from Kristy Fassler-Hecht
When we pulled into our driveway a police car pulled in right behind us. He must have been waiting for us. After quickly verifying our identities, he gave us the news.
“Your son has been in a serious accident. He has a head injury and is in critical condition. Here are the numbers to call.”
Ben had been riding his bicycle down a steep hill, when a car suddenly turned left in front of him. He smashed into it going about thirty miles an hour. He was airborne for some twenty-five feet before the back of his head slammed into the pavement.
He was not wearing a helmet.
Now he was going in and out of consciousness in the ICU at the Albany New York Medical Center, four hours from our home in southern Maine. He had a fractured skull, multiple bleeds in his brain, and twelve staples on the back of his head, closing a large laceration.
As we gathered what we needed for the trip to Albany, we contacted friends and relatives, activating every prayer network we knew.
Inwardly I talked continuously to Divine Mother. “Ben is Your child. I’m his mother in this life, but eternally he belongs to You. I surrender to Your will for him, whatever it may be.” Then I added, “You are going to have to handle this through me. I cannot do this alone.”
When we got to the Medical Center it was past midnight. About thirty of Ben’s friends were in the waiting room, anxious to know how he was doing. Medical information could not be released to anyone but his family.
In the ICU, Ben was wired into all the most advanced medical devices. He was pale, but otherwise seemed to be sleeping peacefully. Whether asleep or unconscious, I could feel Ben was present. His soul had not separated from his body.
Softly I stroked his hair, saying over and over again, “You’ll be fine. You’ll be fine.” This was partly affirmation, and partly a true expression of a growing hope I felt inside.
After several hours I simply had to go to the hotel room reserved for us, to get some rest. My husband stayed with Ben, so I felt free to leave. And I felt Divine Mother also there, watching over him.
I slept briefly and fitfully, then got up to pray and meditate. To my immense relief, I felt Divine Mother reassuring me, “Ben will recover.”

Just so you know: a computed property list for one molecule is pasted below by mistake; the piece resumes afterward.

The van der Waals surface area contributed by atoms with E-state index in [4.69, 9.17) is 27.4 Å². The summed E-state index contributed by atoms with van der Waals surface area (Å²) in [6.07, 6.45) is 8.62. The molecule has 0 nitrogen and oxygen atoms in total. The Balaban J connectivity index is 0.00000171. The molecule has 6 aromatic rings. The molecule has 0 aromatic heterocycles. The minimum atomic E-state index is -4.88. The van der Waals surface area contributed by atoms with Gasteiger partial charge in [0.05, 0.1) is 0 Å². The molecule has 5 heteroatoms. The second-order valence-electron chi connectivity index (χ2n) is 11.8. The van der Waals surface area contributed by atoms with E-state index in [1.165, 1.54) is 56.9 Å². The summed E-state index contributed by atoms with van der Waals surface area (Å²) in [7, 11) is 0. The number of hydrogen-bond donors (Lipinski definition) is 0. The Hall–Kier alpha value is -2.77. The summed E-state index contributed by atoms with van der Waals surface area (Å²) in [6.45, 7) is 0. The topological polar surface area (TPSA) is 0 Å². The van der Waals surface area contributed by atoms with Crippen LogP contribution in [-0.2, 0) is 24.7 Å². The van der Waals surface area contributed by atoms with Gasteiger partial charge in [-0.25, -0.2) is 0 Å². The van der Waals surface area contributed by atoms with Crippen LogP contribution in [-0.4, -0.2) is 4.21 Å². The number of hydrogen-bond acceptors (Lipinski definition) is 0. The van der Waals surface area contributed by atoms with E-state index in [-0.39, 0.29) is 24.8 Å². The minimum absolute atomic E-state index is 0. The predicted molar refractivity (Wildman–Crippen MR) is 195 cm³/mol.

From then on nothing could shake my faith. Alone in the hotel room I sang Swamiji’s song, “Brothers”—especially moved by the lines: One Life beneath the surface binds every man to me. Who knows himself knows all men as brothers.
When I thought of Ben’s friends sitting vigil in the waiting room, and of Swamiji and our Ananda friends worldwide praying for him, tears of gratitude spilled down my cheeks.
Interestingly, at the same time Divine Mother was reassuring me, the doctor was preparing my husband for the worst. “Your son is in critical condition!” he emphatically declared.
The next morning, even though his eyes were closed and he was in a semi-conscious state, Ben must have sensed my presence or recognized my voice.
“Hi, Mama,” he whispered.
We had sent Swamiji a photo of Ben, taken in the ICU. Swamiji’s secretary told us Swamiji looked at it intently for several minutes, then said quietly, “He’ll be okay.”
For ten days Ben stayed in the Medical Center, moving in and out of consciousness. Sometimes, in his periods of wakefulness, Ben felt waves of love, both human and divine, washing over him. Often he wept with gratitude.
The dear man whose car Ben had smashed into had been so traumatized by the accident that he couldn’t bear to come to the hospital until it was clear that Ben would survive.
“I don’t know if you believe in God,” he said with tears in his eyes, “but I know God is real, and He is watching out for all of us.”
Three and a half weeks later, Ben came home.
“When I think of how fast I was going on that bike, how far I flew, and how hard my head hit the pavement, I have no explanation for why I am alive, or why I have recovered so quickly,” he said. “Many others at the hospital, whose accidents were far less severe than mine, are suffering much more than I. It doesn’t add up. But here I am. So somehow it must.”
For a long time Ben’s peers had been more important to him than his parents. Now he seemed content just to be home with us, sharing the kind of time parents rarely have with an almost-grown son. At times we feared it was “lack of initiative,” one of the lingering effects of traumatic brain injury. Mostly, though, we felt (and Ben concurred) that the accident had given him an expanded perspective on everything. There was a special tenderness to our relationship during these months of recovery.
I have had a serious spiritual practice since before Ben was born, so he has often been exposed to meditation and the Ananda teachings I follow. But now he started looking into them on his own. He had been on the receiving end of the power of prayer and wanted to find out more about that dimension of life.
In May 2012, for the first time since he was a child, Ben came with me to Ananda Village in California for a long weekend celebrating Swami Kriyananda’s eighty-sixth birthday.
At a special dinner, Ben and I sat across the room from Swamiji. Even though his body is frail, and he rarely walks unassisted, when Swamiji heard we were there, he rose from his chair and with great effort came to greet Ben.
Ben rose to welcome Swamiji and for some time they stood, wrapped in each other’s arms, while the whole room watched in reverent silence.
“When I was in the hospital,” Ben told Swamiji, “I felt such love and deep interconnectedness with all of life. Many times I wept.”
“I feel that too,” Swamiji replied.
After dinner, Ben said to me, “Whatever you did, however you got me to come here, thank you.”
All I had done was invite him as I had many times before, since he became old enough to make his own decisions. He was the one who was different. This time he said “Yes.”